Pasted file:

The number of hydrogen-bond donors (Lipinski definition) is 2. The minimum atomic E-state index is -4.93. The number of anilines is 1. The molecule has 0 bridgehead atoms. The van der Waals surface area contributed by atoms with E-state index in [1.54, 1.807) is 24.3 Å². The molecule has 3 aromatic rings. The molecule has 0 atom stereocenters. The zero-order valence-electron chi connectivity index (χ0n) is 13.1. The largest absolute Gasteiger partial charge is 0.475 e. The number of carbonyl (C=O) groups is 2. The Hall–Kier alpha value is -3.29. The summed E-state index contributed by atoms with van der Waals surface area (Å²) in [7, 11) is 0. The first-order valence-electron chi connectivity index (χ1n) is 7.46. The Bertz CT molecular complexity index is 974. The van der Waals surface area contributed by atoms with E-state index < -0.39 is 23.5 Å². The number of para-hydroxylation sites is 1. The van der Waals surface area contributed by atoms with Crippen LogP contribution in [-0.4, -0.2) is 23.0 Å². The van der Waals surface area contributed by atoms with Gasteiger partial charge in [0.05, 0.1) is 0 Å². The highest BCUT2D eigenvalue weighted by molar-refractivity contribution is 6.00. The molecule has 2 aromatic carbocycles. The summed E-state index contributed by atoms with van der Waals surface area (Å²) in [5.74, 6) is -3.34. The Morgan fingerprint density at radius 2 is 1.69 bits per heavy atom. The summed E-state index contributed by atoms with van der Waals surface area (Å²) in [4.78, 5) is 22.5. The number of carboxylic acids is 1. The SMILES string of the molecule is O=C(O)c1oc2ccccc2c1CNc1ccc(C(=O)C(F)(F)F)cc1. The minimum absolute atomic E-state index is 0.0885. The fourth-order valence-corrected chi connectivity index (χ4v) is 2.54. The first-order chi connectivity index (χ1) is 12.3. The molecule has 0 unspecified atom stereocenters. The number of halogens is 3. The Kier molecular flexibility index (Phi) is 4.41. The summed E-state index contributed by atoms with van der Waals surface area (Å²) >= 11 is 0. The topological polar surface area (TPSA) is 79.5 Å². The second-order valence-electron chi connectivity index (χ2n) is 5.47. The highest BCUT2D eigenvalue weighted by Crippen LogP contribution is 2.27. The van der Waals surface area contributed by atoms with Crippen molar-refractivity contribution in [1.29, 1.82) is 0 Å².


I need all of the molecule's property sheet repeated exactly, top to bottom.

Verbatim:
The number of hydrogen-bond donors (Lipinski definition) is 2. The minimum atomic E-state index is -4.93. The number of anilines is 1. The molecule has 0 bridgehead atoms. The van der Waals surface area contributed by atoms with E-state index in [1.54, 1.807) is 24.3 Å². The molecule has 3 aromatic rings. The molecule has 0 atom stereocenters. The zero-order valence-electron chi connectivity index (χ0n) is 13.1. The largest absolute Gasteiger partial charge is 0.475 e. The number of carbonyl (C=O) groups is 2. The Hall–Kier alpha value is -3.29. The summed E-state index contributed by atoms with van der Waals surface area (Å²) in [7, 11) is 0. The first-order valence-electron chi connectivity index (χ1n) is 7.46. The Bertz CT molecular complexity index is 974. The van der Waals surface area contributed by atoms with E-state index < -0.39 is 23.5 Å². The number of para-hydroxylation sites is 1. The van der Waals surface area contributed by atoms with Crippen LogP contribution in [-0.4, -0.2) is 23.0 Å². The van der Waals surface area contributed by atoms with Gasteiger partial charge in [0.05, 0.1) is 0 Å². The highest BCUT2D eigenvalue weighted by molar-refractivity contribution is 6.00. The molecule has 2 aromatic carbocycles. The summed E-state index contributed by atoms with van der Waals surface area (Å²) in [5.74, 6) is -3.34. The Morgan fingerprint density at radius 2 is 1.69 bits per heavy atom. The summed E-state index contributed by atoms with van der Waals surface area (Å²) in [4.78, 5) is 22.5. The number of carboxylic acids is 1. The SMILES string of the molecule is O=C(O)c1oc2ccccc2c1CNc1ccc(C(=O)C(F)(F)F)cc1. The minimum absolute atomic E-state index is 0.0885. The fourth-order valence-corrected chi connectivity index (χ4v) is 2.54. The first-order chi connectivity index (χ1) is 12.3. The molecule has 0 unspecified atom stereocenters. The number of halogens is 3. The Kier molecular flexibility index (Phi) is 4.41. The summed E-state index contributed by atoms with van der Waals surface area (Å²) >= 11 is 0. The topological polar surface area (TPSA) is 79.5 Å². The second-order valence-electron chi connectivity index (χ2n) is 5.47. The highest BCUT2D eigenvalue weighted by Crippen LogP contribution is 2.27. The van der Waals surface area contributed by atoms with Crippen molar-refractivity contribution in [1.29, 1.82) is 0 Å².